If a perfect electric conductor (PEC) interface placed in chiral nihility metamaterial is excited by a forward plane wave. Only one reflected wave parallel to the incident wave is produced, i.e., negative reflection happens. The reflected wave is backward wave which cancels the incident forward wave to produce zero power propagation. Interestingly, if a chiral nihility slab backed by PEC interface is excited by linearly polarized plane wave, effect of each eigenwave in chiral nihility after reflection from PEC interface is canceled leading to a situation as if front face of the geometry is PEC and there is no chiral slab [26]. A PEC waveguide coated with chiral nihility metamaterial confines propagation of power within un-coated region of the guide [27].

In electromagnetics, Brewster angle is defined as angle of incidence for which reflection power is zero. In all introductory text books on electromagnetic theory [28,29], reflection of vertically polarized (parallel polarized or transverse magnetic (TM)) plane wave and horizontally polarized (perpendicular polarized or transverse electric (TE)) plane wave from a dielectric-dielectric half space boundary is usually presented to explain the concept of Brewster angle. It is mentioned that vertically polarized wave experiences zero reflection at one incident angle whereas, reflection is non-zero for horizontal polarization for all angles. This means that if dielectric-dielectric half space is excited by a wave, having both the vertical and horizontal polarizations, at the Brewster angle the reflected wave will be linearly polarized with horizontal polarization only. The angle of incidence that allows total reflection of power from a planar dielectric-dielectric interface is known as critical angle. Critical angle exists only for perpendicular polarization if the wave propagates from a denser dielectric medium to a rare dielectric.

In the same context, reflection of plane wave from an interface of an achiral dielectric and a chiral/chiral nihility metamaterial was discussed by Qiu et al. [30]. Their study reveals that for certain values of constitutive parameters, the results opposite to that of conventional dielectric-dielectric interface can also be achieved. That is, existence of zero reflection for only parallel polarization in the dielectric-chiral case is possible. They also showed that, for certain values it is possible to have no Brewster angle for both polarizations and total reflection can be achieved for a wide range of incident angles. Power corresponding to the electromagnetic waves associated with a planar interface of two chiral and/or chiral nihility metamaterials excited by a plane wave was studied by Ahmad et al. [31]. Their results suggest interesting characteristics such as complete power transmission/rejeection and band pass/band reject filter of the interface.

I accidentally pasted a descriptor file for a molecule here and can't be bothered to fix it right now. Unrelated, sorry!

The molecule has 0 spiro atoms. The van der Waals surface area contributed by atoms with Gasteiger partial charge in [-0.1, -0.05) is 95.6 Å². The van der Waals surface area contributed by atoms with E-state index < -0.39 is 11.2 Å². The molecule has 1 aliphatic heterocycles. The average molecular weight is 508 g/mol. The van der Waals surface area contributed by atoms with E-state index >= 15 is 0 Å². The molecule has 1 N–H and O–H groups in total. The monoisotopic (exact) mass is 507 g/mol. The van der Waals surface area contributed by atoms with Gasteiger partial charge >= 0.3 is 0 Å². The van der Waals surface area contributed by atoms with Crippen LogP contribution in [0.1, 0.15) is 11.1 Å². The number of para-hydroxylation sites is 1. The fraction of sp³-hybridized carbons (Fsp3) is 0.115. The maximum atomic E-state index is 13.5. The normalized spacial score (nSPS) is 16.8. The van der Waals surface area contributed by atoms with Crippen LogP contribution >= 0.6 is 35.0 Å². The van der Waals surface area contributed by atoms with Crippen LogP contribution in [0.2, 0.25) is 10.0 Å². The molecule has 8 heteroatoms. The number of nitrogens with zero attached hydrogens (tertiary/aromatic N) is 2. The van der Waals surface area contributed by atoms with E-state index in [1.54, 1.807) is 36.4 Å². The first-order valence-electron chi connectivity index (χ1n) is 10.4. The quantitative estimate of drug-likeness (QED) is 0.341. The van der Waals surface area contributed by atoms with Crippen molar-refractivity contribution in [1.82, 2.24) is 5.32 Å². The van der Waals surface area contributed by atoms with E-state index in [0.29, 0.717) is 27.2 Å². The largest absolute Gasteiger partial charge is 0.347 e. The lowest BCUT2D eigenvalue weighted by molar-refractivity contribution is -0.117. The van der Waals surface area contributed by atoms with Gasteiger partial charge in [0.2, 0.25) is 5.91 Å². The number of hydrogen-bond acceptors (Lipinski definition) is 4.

2. GO FIELD AND MASLOV'S METHOD

Geometrical optics (GO) is a powerful tool for the study of wave motion at high frequencies [32-34]; however, it fails at the caustics. A caustic is a region where area of a ray tube is zero and hence introduces a mathematical singularity when ever intensity per unit area is needed to be counted, though physically this is not the case. Physically the field is always finite at caustics and caustics are of practical interest in many applications including defense and medical sciences. Maslov proposed an alternative method to find the fields in the caustic region [35]. Maslov's method combines the simplicity of asymptotic ray theory and the generality of the Fourier transform method. This is achieved by representing the GO fields in terms of mixed coordinates consisting of wave vector coordinates and spatial coordinates. Maslov's method have been applied to study the field near the caustics of the focusing systems by many authors [36-45]. Focusing from a PEC cylindrical and spherical reflectors using Maslov's method was first treated by Ji and Hongo [38]. Faryad and Naqvi extended this work for reflector coated with chiral metamaterial [44]. Illahi and Naqvi studied the focusing from chiral nihility coated PEC and perfect electromagnetic conductor (PEMC) cylindrical reflector [46]. In the present work, one interest is also to unify all these cases so that these become special cases of the geometry, under investigation.

Consider a three dimensional vector wave equation, in cartesian coordinates r = (x, y, z), describing the field in medium having wavenumber [k.sub.0]

[[nabla].sup.2]U(r) + [k.sup.2.sub.0]U(r) = 0

Expressing the solution U(r) of wave equation in terms of well known Luneberg-Kline series yields Eikonal equation for phase s(r) and transport equation for amplitude. For homogeneous and lossless medium, Eikonal equation reduces to Hamiltonian equation as

H(r, p) = (p x p - 1)/2 = 0, p = [nabla]s (7)